Jeremy Coller: 2022 secondaries activity likely to have absorbed significant dry powder

Private credit continues to be one of the most dynamic areas of private markets, with Jeremy Coller expecting the private credit secondaries to grow around threefold in the coming three years.

Strong secondaries activity may have considerably eaten into the capital available to deploy into transactions, Coller Capital‘s founder and chief investment officer Jeremy Coller has said.

While secondaries fundraising has been strong, with buyers generally well-capitalised, buoyant secondaries activity that was expected in the second half of 2022 would be “sufficient to absorb most of the current stock of ‘dry powder’”, Coller wrote in July for the firm’s latest Annual Report and Financial Statements report for the year ending 31 March 2022.

The report was filed in the UK on 30 December.

Coller reiterated the point in a Secondaries Investor podcast in December, saying the biggest threat that could put a dampener on the market was an “easy” question to answer: fundraising.

“We do about 1 percent of our dealflow so that’s an enormous amount of investment opportunity left on the table,” Coller said.

In his letter, Coller said private credit continues to be one of the most dynamic areas of private markets, adding that LPs are increasingly likely to tap the secondaries market to reposition their credit portfolio, leading to strong growth in that corner of the market.

The firm closed on around $1.4 billion for its debut credit secondaries fund Coller Credit Opportunities I and co-investments in the first quarter of last year, according to a statement, nearly double its target.

Discussing the growth of the market with Secondaries Investor at the end of last year, Coller said the firm expected credit secondaries to grow to $17 billion, up from half a billion in 2012. Over the next four years, he expects the market to grow to $50 billion.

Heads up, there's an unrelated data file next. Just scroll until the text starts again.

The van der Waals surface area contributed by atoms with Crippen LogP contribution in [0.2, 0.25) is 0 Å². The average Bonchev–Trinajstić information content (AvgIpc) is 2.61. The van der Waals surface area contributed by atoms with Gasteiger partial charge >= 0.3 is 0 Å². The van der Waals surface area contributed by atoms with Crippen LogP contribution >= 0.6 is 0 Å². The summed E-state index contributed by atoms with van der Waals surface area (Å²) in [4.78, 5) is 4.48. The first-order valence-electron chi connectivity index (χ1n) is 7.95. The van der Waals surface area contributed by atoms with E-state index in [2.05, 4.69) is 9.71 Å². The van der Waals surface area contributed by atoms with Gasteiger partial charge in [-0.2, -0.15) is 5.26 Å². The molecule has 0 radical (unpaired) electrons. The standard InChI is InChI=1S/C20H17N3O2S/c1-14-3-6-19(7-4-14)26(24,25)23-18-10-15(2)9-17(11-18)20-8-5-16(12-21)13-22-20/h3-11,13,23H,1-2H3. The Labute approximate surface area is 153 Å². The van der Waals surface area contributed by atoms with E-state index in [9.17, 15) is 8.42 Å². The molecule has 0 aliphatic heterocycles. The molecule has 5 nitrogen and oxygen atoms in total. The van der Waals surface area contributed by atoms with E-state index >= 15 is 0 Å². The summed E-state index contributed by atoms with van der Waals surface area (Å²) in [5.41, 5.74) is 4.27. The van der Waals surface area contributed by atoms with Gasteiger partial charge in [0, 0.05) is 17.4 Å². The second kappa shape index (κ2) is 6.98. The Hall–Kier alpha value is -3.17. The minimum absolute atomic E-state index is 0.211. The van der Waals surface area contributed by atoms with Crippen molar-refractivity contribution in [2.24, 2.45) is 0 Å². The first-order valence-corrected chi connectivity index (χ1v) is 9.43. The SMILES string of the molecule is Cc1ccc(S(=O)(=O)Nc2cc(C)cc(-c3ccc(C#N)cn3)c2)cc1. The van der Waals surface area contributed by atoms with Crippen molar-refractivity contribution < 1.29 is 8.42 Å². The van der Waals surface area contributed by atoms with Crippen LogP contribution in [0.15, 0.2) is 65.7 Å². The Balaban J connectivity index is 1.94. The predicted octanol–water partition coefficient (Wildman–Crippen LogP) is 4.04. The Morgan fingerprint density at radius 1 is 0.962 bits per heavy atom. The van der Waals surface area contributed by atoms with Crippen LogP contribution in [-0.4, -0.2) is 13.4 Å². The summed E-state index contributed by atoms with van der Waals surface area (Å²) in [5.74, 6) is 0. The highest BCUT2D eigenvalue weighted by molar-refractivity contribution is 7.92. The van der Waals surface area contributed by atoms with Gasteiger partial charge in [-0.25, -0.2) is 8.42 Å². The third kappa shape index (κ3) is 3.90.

On opportunities for growth in the secondaries market more broadly, he said “everywhere” had room to expand, adding “every strategy becomes a secondary”.

“When I started we raised a €‎50 million fund and it took four years to raise and it invested in everything … we’ve been doing credit since 2009, but now that it’s a deep and very wide credit market, we launched [Coller Credit Opportunities I], and other groups have launched real estate and infrastructure funds,” he added.

Coller Capital’s net profit for the year ending 31 March decreased 1.8 percent from a year earlier to £3.78 million ($4.54 million; €4.29 million). Revenue fell 2.3 percent to £80.4 million.

The secondaries market has shown a robustness and flexibility through the uncertainty of the covid-19 pandemic as well as recent geopolitical shocks, Coller said in his letter. The firm believes these qualities will act as a basis for further evolution in the market’s scope and sophistication.